Why spend taxpayers’ money LEED certifying Richmond government buildings while subsidizing businesses not held to the same standards?
Inspired by Michael Bierut’s 100 Day Project, 100 Days to a Better RVA strives to introduce and investigate unique ideas to improving the city of Richmond. View the entire project here and the intro here.
- Idea: Extend Richmond’s LEED Silver rating requirement for construction.
- Difficulty: 3 — It’s time to start putting LEED in the conversation between the City and developers.
Our actions don’t always reflect our intentions, but Richmond undoubtedly wants to build a better city for the next generation. In few places is this as important as our actual buildings. Building construction and use are two of the most environmentally taxing human behaviors. In 2009, the city government passed a resolution requiring all new construction, major renovations, or improvements on city government buildings over 10,000 square feet to meet the Leadership in Energy and Environmental Design (LEED) Green Building System’s Silver rating. The City should extend these requirements to all economic development projects they finance.
Sustainability is very slowly clawing its way into the mainstream, but the world won’t be headed in the right direction until sustainability becomes a dominant feature in markets. In economics, a key assumption about competitive markets is perfect information. Third party verification allows companies to compete in tangible ways on sustainability while avoiding greenwashing. This allows customers to make choices on factors other than price.
LEED is a non-profit, third party rater of building design and construction. They have four rankings: certified, silver, gold, and platinum that can be achieved by meeting different criteria.
Few in Richmond know the system as well as Paul Weissend. He runs Dovetail Construction whose Richmond headquarters is the first LEED Platinum, net-energy zero, and registered National Historical Place in the country. Built in a former trolley car barn for the Richmond-Ashland Railway Co., the structure is a building within a building–complete with geothermal wells, solar panels, and all of the newest green gadgets and clever building techniques.
Weissend eats and breathes this stuff. While touring the kitchen of the Brook Road property, he effortlessly switched between his visions of a methane stove fueled by the neighboring Richmond police horse barn and the financial realities of green investment. “Ultimately, it pays for itself. But it’s not a short term return.”
According to the City’s parcel mapper, the building’s location at 1620 Brook Road had its assessment leap from $189,400 in 2008 to $528,600 in 2009. The result is an impressive return on investment. Weissend’s electricity bill is just a $14 registration fee every month. The solar panels paid for themselves in the first year. The aesthetics are unbelievable, and it is one of the few places in Richmond that is cutting edge in the world.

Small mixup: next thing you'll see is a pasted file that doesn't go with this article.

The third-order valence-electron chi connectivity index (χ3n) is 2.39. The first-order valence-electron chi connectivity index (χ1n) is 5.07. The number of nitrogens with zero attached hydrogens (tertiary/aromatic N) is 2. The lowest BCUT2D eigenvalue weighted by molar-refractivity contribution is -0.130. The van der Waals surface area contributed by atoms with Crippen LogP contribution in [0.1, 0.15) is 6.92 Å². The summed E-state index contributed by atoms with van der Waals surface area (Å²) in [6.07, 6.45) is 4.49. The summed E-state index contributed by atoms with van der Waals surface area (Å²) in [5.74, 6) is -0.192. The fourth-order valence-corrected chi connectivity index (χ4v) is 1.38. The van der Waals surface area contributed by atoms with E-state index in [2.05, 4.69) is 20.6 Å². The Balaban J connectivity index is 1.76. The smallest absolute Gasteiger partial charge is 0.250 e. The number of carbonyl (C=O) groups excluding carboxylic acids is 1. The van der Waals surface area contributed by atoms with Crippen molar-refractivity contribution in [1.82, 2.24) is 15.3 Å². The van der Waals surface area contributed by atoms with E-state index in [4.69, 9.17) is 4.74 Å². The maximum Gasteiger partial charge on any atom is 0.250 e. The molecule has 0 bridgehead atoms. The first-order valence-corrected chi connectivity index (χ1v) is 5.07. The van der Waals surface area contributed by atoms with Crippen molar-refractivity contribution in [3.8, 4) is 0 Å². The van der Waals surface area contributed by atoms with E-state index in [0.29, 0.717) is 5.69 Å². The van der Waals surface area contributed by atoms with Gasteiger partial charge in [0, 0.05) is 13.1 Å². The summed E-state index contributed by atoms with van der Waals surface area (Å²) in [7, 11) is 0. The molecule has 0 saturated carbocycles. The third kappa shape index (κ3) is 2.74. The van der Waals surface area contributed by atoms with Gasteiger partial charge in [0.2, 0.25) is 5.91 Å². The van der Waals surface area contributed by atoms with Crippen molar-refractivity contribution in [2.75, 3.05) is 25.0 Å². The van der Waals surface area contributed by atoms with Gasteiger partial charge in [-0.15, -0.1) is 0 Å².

Around the same time the Dovetail Headquarters was being built, the city upped its green game. The recently opened Fire Station #17 earned LEED Silver and Broad Rock Elementary School and Oak Grove-Bellemeade elementary school earned LEED Gold rankings.
If sustainability and green-construction are priorities for the City then they should require LEED Silver ratings for all publicly funded economic development projects. With Stone Brewing Co. coming to Richmond, the City putting out bids for Boulevard development, and the Shockoe Bottom stadium plans at least creating the potential for hundreds of thousands of square feet of construction, the need for such a decision has never been so important.
Economic development is designed to attract businesses to Richmond by lowering the costs of doing business, but according to the City’s resolution, “the fiscal impact to include Green Building LEED requirements will be approximately a 3% additional outlay on proposed construction.” Furthermore, it doesn’t make sense to spend taxpayer money “greening” city buildings while spending taxpayer money subsidizing surface parking lots and sports fields that are held to significantly lower standards.
Richmond, Dovetail Construction, and others are early adopters in the future norms of building and design practice. It’s time for the City to start handing over LEED requirements when spurring economic development with taxpayer money.
Other LEED Platinum Buildings in Richmond
- Moseley Architects New Office
- Augusta Project
- Hungary 1 – Idea House
- VCU Rice Center Educational Building
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Photo by: Dovetail Construction